Education and education reform are hot topics in today’s headlines. Movies like Waiting for “Superman” have put the problems with American education center stage. Everyone seems to be aware that the crisis in public education is growing. Despite record level spending, students from 16 countries are outperforming their American counterparts. To top it all off, 50 percent of teachers in the classroom today will be retiring in the next ten years. This is not the recipe for a well-educated public.
Unfortunately, teachers largely have been pushed aside as education reformers determine how to help America’s students catch up with the rest of the world. Teachers can thank the teacher union leadership for being excluded from the education reform decisions. While American Federation of Teachers President Randi Weingarten claims that teachers are being “scapegoated” for the nationwide lack of student achievement, administrators, parents, policymakers, and business leaders are working together to develop innovative strategies to help America’s students catch up with countries like Finland and South Korea.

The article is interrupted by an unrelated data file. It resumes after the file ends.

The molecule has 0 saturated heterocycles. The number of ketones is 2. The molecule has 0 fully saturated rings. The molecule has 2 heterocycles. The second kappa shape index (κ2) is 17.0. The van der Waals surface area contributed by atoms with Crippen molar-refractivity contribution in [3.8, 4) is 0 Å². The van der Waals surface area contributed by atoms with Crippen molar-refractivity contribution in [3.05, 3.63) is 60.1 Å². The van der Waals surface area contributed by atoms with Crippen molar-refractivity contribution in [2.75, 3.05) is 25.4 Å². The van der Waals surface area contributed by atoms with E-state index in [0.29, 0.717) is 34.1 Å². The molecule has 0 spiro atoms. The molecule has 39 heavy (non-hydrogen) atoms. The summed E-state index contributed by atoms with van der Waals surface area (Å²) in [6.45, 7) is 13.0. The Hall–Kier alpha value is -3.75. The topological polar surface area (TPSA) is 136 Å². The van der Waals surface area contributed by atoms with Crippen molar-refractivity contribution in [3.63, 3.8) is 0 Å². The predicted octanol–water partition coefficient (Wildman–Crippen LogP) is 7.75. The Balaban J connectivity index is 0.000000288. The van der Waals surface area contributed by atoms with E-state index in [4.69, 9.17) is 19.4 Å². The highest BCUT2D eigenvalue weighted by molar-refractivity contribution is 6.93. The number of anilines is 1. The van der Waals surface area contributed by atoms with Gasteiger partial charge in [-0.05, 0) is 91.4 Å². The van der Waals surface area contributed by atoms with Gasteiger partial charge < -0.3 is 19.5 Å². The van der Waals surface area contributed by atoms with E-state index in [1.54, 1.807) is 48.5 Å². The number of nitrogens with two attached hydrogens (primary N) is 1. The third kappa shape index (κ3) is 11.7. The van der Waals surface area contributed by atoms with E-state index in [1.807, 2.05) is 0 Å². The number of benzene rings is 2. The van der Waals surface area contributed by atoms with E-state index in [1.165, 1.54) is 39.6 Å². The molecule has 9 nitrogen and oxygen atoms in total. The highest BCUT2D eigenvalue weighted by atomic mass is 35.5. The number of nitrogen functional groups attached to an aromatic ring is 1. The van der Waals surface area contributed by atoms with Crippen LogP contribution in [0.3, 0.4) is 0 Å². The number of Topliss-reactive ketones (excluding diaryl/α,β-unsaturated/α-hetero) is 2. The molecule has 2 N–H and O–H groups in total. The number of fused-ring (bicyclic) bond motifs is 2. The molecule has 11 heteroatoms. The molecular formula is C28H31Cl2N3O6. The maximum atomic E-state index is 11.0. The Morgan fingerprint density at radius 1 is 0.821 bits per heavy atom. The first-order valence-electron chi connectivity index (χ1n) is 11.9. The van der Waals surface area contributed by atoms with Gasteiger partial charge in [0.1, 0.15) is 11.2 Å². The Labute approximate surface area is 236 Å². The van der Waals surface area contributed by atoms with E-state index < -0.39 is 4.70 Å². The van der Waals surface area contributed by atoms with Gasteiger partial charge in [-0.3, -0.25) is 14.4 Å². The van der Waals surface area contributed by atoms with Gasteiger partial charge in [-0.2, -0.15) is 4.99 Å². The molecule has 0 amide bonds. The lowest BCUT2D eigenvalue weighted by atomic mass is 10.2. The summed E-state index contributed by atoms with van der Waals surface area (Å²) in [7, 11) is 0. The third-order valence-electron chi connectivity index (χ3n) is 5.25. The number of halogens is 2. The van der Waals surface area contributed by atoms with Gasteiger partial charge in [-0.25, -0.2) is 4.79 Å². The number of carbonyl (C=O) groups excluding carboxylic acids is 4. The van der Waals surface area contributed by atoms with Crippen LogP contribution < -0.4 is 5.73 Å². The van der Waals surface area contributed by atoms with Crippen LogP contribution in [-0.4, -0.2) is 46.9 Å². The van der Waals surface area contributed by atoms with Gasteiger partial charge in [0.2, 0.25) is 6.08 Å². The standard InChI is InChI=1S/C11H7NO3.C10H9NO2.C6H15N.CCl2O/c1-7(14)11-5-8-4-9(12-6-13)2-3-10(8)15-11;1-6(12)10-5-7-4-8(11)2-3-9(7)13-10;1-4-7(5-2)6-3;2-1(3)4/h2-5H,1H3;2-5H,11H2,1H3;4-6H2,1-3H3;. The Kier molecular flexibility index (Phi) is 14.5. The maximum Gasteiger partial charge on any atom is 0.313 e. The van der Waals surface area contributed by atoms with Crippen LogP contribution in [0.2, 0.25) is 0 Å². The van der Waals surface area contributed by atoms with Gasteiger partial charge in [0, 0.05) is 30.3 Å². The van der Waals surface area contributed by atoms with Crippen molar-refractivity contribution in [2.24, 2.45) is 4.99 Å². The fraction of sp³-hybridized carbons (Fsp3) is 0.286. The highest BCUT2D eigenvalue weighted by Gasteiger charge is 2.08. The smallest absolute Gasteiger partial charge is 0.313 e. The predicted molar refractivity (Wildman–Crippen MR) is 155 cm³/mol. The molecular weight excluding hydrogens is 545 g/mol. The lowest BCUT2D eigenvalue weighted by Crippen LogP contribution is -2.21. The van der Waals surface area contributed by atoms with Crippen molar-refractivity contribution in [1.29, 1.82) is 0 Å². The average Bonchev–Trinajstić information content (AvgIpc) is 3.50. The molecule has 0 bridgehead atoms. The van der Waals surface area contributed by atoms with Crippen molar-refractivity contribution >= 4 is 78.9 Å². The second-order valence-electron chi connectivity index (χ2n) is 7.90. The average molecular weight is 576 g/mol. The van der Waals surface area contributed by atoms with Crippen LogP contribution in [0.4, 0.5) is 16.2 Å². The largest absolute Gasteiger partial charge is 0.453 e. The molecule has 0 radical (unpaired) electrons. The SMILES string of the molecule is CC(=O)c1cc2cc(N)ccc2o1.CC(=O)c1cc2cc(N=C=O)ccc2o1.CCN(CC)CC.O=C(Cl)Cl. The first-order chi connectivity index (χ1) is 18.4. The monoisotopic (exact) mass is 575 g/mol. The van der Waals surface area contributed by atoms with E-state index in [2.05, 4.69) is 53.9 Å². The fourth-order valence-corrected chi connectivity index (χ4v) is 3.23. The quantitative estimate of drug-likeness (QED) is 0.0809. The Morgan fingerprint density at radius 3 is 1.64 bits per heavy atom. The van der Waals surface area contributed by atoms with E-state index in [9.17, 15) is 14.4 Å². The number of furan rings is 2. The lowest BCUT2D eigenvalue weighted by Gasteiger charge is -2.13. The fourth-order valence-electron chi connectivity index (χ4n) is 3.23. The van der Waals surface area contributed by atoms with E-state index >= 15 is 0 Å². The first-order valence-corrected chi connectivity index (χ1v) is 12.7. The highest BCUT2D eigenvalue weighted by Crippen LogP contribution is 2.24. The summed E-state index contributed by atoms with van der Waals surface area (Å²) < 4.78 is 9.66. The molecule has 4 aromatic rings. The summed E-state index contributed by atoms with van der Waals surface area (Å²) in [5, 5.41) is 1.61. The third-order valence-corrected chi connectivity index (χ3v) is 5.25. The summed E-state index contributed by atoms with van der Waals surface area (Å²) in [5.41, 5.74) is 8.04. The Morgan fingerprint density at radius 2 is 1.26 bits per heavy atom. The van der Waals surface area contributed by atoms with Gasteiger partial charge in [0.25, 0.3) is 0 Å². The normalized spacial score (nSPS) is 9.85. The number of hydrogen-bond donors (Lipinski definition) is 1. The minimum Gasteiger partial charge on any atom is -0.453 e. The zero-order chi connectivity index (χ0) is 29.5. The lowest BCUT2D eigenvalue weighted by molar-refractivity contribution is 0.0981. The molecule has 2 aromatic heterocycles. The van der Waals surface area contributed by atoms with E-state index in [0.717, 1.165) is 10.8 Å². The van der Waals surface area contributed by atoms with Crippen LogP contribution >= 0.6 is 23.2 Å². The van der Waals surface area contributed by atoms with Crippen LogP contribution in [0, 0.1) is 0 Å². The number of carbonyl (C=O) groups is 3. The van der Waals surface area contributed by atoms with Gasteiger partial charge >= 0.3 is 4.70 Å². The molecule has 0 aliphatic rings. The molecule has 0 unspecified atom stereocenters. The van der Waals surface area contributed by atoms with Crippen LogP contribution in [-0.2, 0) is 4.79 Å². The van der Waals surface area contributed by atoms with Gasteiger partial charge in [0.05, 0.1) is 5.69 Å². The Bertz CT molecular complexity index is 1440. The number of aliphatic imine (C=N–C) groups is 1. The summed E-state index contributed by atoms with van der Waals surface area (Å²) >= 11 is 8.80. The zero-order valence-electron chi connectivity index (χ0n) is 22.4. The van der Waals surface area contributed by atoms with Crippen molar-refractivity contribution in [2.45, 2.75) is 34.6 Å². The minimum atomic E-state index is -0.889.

Ms. Weingarten and her allies at the National Education Association have an arsenal of sound bites that are nothing more than double talk. It’s as if they are saying “we are part of the solution but only if you do it our way.” So who can blame policy makers for tuning out the unions when their prescription for improving public education is more money and less accountability?
The unions have done a masterful job at branding teachers and their unions as essentially the same. This could not be further from the truth. The fact is that there are hundreds of thousands of teachers who are not members of the teacher unions and do not support the unions or their positions.
There is hope for teachers, however. An alternative to the teachers unions called the Association of American Educators is a non-partisan, non-union professional association for educators. This summer the organization randomly surveyed its members from all fifty states to understand the changing sentiments of teachers relating to education reform. The findings show that teachers are indeed warming to reforms - a shocking blow to union-held stances relating to accountability, tenure and compensation.
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